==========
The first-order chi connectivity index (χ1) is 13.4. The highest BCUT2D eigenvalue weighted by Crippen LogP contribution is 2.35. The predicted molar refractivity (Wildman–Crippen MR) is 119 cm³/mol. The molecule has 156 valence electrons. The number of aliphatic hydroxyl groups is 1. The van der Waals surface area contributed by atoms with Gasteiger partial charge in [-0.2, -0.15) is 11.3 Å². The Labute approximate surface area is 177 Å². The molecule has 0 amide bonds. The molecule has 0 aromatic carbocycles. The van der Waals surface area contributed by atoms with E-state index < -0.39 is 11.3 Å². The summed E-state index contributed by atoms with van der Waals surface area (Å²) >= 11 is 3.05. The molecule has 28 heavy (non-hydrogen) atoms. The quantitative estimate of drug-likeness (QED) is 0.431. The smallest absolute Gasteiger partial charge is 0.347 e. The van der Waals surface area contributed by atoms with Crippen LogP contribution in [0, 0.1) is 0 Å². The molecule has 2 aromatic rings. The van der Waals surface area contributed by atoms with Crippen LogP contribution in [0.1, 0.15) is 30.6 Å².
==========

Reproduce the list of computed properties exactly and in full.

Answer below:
The first-order chi connectivity index (χ1) is 13.4. The highest BCUT2D eigenvalue weighted by Crippen LogP contribution is 2.35. The predicted molar refractivity (Wildman–Crippen MR) is 119 cm³/mol. The molecule has 156 valence electrons. The number of aliphatic hydroxyl groups is 1. The van der Waals surface area contributed by atoms with Gasteiger partial charge in [-0.2, -0.15) is 11.3 Å². The Labute approximate surface area is 177 Å². The molecule has 0 amide bonds. The molecule has 0 aromatic carbocycles. The van der Waals surface area contributed by atoms with E-state index < -0.39 is 11.3 Å². The summed E-state index contributed by atoms with van der Waals surface area (Å²) >= 11 is 3.05. The molecule has 28 heavy (non-hydrogen) atoms. The quantitative estimate of drug-likeness (QED) is 0.431. The smallest absolute Gasteiger partial charge is 0.347 e. The van der Waals surface area contributed by atoms with Crippen LogP contribution in [0, 0.1) is 0 Å². The molecule has 2 aromatic rings. The van der Waals surface area contributed by atoms with Crippen LogP contribution in [0.1, 0.15) is 30.6 Å².